Medicare recently warned that Part B premiums could increase by as much as 52% for certain recipients in 2016. This could affect Medicare recipients not currently receiving Social Security benefits…recipients whose incomes are above $85,000 ($170,000 if married and filing jointly)…and people new to Medicare in 2016. Meanwhile, everyone else on Medicare is likely to see no increase in premiums at all.
Reasons for this unequal treatment: The Medicare system is required to increase premiums when costs increase—but a Social Security “hold-harmless” rule might prevent it from spreading this cost increase among all participants. This provision says that an individual’s Medicare Part B premiums cannot rise by more than the amount that the individual’s Social Security benefits increase because of that year’s cost-of-living adjustment (COLA). Because of low inflation, there’s a chance that there will be no COLA for 2016, so the burden of the Medicare cost increase might fall on the 30% of Medicare recipients who don’t qualify for the hold-harmless provision.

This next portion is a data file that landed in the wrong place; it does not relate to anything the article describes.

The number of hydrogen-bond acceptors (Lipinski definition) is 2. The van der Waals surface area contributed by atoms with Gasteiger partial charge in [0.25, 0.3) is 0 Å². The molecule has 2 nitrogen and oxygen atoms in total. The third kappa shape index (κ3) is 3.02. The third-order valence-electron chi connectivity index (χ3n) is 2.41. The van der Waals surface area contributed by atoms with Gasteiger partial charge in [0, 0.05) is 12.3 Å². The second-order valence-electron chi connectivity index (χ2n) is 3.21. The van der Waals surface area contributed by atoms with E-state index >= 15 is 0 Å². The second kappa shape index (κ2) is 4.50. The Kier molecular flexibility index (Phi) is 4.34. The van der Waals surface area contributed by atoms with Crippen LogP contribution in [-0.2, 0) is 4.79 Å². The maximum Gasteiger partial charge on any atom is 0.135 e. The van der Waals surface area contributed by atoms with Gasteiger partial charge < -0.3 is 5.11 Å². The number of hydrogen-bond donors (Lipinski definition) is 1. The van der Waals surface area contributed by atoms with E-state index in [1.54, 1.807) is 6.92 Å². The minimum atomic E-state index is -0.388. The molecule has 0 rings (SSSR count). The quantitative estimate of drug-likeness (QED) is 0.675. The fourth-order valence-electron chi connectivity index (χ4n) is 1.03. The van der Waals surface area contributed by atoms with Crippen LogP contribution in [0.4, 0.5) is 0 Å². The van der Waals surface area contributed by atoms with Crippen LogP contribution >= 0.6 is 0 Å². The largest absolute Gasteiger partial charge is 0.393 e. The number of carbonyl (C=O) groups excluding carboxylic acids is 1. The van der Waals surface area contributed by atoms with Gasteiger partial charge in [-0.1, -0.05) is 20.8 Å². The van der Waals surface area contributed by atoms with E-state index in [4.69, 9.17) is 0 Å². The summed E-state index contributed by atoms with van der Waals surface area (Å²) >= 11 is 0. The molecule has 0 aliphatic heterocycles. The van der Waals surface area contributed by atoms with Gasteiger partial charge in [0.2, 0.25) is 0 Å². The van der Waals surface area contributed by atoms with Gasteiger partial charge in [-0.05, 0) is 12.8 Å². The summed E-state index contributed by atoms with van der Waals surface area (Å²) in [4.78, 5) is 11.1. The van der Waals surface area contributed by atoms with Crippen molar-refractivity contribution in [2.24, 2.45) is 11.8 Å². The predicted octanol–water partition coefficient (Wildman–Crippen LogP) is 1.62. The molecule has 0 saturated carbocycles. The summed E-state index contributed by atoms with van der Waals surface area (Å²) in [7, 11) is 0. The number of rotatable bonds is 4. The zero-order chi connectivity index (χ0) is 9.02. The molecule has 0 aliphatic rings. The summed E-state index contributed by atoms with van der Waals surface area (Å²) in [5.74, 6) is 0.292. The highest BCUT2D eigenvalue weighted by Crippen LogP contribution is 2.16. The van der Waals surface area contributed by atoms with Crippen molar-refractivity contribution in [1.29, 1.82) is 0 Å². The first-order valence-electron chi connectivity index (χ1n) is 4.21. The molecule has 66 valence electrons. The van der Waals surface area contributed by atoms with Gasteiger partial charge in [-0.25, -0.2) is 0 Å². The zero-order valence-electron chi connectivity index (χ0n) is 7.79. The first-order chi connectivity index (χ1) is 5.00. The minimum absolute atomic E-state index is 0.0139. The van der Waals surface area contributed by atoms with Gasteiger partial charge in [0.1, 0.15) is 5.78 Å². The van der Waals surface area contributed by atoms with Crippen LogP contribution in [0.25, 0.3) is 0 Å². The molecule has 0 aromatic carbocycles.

If there is a modest COLA, all Medicare participants will see a more modest increase in Part B premiums. This determination is expected by mid-October.
Ways to avoid a premium spike…
Request an income adjustment. The Social Security Administration will look at your tax return from 2014 to determine whether you qualify for the hold-harmless provision in 2016. If your modified adjusted gross income was above $85,000 ($170,000 if married filing jointly) in 2014 but has since fallen, perhaps because you retired, contact Social Security and request a reconsideration of your initial income-related monthly adjustment amount.
Check whether you qualify for state Medicare Savings Programs. These state-run programs exist to help people of modest means pay Medicare costs, including Part B premiums. Typically a couple must have annual income of less than around $22,000 to qualify.